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Highland Heights enters into agreement with USDA for culling of up to 100 deer, infrared count

The Plain Dealer  Cleveland logo The Plain Dealer Cleveland 10/15/2020 By Jeff Piorkowski,

HIGHLAND HEIGHTS, Ohio -- City Council unanimously approved Tuesday (Oct. 13) legislation that will allow for an infrared deer count and culling in the coming months.

Highland Heights will enter into an agreement with the U.S. Department of Agriculture for the culling of between 60-100 deer. Highland Heights Police Chief James Cook said that the culling could begin in mid-January, and that the deer count may take place in November, or when enough leaves have fallen to allow for the best possible count. The count, he said, should be conducted, at the latest, by mid-December.

The USDA did an infrared count nearly a year ago and found that there were approximately 286 deer in Highland Heights, for an extremely high average of 55 per square mile. Using sharpshooters, the USDA went on to cull 40 deer within hours on public lands in February.

The culling season extends from November through March 31, during cold weather when deer meat can be preserved for local food banks. Mayor Chuck Brunello, Jr., said that February’s culling resulted in 1,800 pounds of meat being donated to a local food bank.

“This year (the USDA will be culling) on public and private lands,” Cook said. “The private lands would be industrial properties or large natural areas that have a private owner, but nobody living there.”

The culling, if the USDA’s schedule allows, could take place earlier, possibly as early as November. While the sharpshooters are in town, they could also work in Lyndhurst and South Euclid, both of whom are also utilizing the USDA’s services. Lyndhurst is also having an infrared count done, while South Euclid had such a count performed in March. Cook said factors such as the weather, complications from COVID-19, or other unforeseen events could play a role in altering the count or culling schedules.

When asked about the number of 2020 incidents involving deer to which police have been called, Cook said, “The number is pretty much similar to what it was in 2019. I told council last year (the first in which Highland Heights conducted a count and culling) that this program is going to be a five-year program.”

The city is paying the USDA $40,000 for the count and culling, but Brunello said that cost could be less, depending on how fast work is completed.

“Council is in agreement that this needs to be done and felt that this agency (USDA) is a good and experienced agency that will do the work safely and effectively,” Council President Lisa Stickan said of council’s approval of the USDA agreement.

Brunello has led the way in starting talks with fellow Mayors Georgine Welo, of South Euclid, and Patrick Ward, of Lyndhurst, to combine deer management efforts. Last week, Mayfield Heights Mayor Anthony DiCicco joined the discussions. DiCicco said on Monday (Oct. 12) that he is now talking with the USDA about an infrared count and culling in that city.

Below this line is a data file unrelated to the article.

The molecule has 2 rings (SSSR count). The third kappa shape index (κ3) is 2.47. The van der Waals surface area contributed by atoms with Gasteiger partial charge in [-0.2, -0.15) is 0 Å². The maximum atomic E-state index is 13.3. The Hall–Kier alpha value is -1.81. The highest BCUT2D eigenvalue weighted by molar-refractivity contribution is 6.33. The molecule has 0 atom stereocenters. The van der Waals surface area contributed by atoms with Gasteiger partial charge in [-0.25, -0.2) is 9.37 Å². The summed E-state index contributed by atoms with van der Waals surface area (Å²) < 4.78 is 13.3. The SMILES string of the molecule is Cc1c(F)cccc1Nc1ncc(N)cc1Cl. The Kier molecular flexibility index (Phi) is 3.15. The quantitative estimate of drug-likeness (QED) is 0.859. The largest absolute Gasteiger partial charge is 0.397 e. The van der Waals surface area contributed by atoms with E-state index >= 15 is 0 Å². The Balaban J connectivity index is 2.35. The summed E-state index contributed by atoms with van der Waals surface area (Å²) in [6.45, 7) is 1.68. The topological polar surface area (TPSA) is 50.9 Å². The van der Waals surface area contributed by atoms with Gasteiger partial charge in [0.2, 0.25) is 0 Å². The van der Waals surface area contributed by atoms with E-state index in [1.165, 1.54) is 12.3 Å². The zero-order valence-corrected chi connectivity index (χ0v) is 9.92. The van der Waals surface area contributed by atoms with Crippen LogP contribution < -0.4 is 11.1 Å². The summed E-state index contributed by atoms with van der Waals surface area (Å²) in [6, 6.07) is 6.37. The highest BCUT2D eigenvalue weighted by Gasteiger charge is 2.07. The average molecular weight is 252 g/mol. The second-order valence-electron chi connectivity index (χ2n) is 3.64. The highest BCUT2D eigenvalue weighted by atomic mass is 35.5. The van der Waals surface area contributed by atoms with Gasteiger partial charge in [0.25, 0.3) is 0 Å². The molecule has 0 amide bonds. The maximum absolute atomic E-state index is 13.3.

CARES Act money

Brunello said that Highland Heights will soon receive about $300,00 in federal CARES Act COVID-19-related funding. This is the third round of payments, disbursed through the state of Ohio and Cuyahoga County. In the first two rounds, Highland Heights received a combined amount of approximately $120,000.

The third round allows for broader uses of the money. “We’re going to spend a good amount of the money on fire department needs,” Brunello said. "The (HHFD) Chief (William Turner) has a list of $157,000 of expenses, all going towards COVID-19 (related needs).

“We’re also putting it towards a lot of touchless things to help stop the spread of germs, like touchless toilets and sinks in the (city hall) restrooms.” On Tuesday, council approved legislation for the purchase of censors to allow the doors at the Highland Heights Community Center to open without being touched. Brunello said that he and council are in the early stages of discussions about using some of the CARES Act money for adding audio/visual capabilities to City Council chambers.

Wilson Mills and Bishop roads

Brunello said he began Tuesday, with council, the process of improving the intersection of Wilson Mills and Bishop roads.

“The signals there are old, some have original parts,” he said. “There’s been concern there about the traffic flow. We’re going to put in new signals and widen the intersection. That’s something we’re going to do in 2021. We planned to do it this year, but (COVID-related) things got in the way.”

Wilson Mills resurfacing

Council approved Tuesday legislation that will allow the city to cooperate with Cuyahoga County for the resurfacing, curb to curb, of Wilson Mills Road, from Lander Road to Alpha Drive.

The county is paying for 80 percent of the project. Brunello said Highland Heights is also partnering with Mayfield Village and the Northeast Ohio Areawide Coordinating Agency (NOACA) to pay for the work. Highland Heights expects to pay for 5 percent of the work, or about $100,000-$125,000. The cost estimates are not yet clear, as the job is not slated to be done until 2023.

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